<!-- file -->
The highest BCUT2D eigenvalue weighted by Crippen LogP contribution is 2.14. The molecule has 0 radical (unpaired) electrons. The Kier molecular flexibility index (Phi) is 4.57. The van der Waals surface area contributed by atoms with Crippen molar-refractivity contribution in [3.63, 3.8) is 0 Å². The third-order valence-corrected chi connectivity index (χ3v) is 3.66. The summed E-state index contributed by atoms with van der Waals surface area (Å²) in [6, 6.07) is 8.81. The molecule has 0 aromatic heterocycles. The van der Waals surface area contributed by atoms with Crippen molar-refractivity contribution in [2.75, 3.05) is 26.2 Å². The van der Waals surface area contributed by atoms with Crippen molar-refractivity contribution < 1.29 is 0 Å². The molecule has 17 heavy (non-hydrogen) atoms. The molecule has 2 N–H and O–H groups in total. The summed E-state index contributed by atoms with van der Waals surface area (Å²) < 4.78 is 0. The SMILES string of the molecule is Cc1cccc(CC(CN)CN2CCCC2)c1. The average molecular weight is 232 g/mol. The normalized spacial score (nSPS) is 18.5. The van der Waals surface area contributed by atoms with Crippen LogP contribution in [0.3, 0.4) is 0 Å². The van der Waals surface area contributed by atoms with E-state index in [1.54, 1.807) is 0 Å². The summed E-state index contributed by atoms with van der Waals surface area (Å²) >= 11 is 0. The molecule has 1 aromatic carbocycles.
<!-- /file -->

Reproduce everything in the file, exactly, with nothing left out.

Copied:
The highest BCUT2D eigenvalue weighted by Crippen LogP contribution is 2.14. The molecule has 0 radical (unpaired) electrons. The Kier molecular flexibility index (Phi) is 4.57. The van der Waals surface area contributed by atoms with Crippen molar-refractivity contribution in [3.63, 3.8) is 0 Å². The third-order valence-corrected chi connectivity index (χ3v) is 3.66. The summed E-state index contributed by atoms with van der Waals surface area (Å²) in [6, 6.07) is 8.81. The molecule has 0 aromatic heterocycles. The van der Waals surface area contributed by atoms with Crippen molar-refractivity contribution in [2.75, 3.05) is 26.2 Å². The van der Waals surface area contributed by atoms with Crippen molar-refractivity contribution < 1.29 is 0 Å². The molecule has 17 heavy (non-hydrogen) atoms. The molecule has 2 N–H and O–H groups in total. The summed E-state index contributed by atoms with van der Waals surface area (Å²) < 4.78 is 0. The SMILES string of the molecule is Cc1cccc(CC(CN)CN2CCCC2)c1. The average molecular weight is 232 g/mol. The normalized spacial score (nSPS) is 18.5. The van der Waals surface area contributed by atoms with Crippen LogP contribution in [0.3, 0.4) is 0 Å². The van der Waals surface area contributed by atoms with E-state index in [1.54, 1.807) is 0 Å². The summed E-state index contributed by atoms with van der Waals surface area (Å²) >= 11 is 0. The molecule has 1 aromatic carbocycles.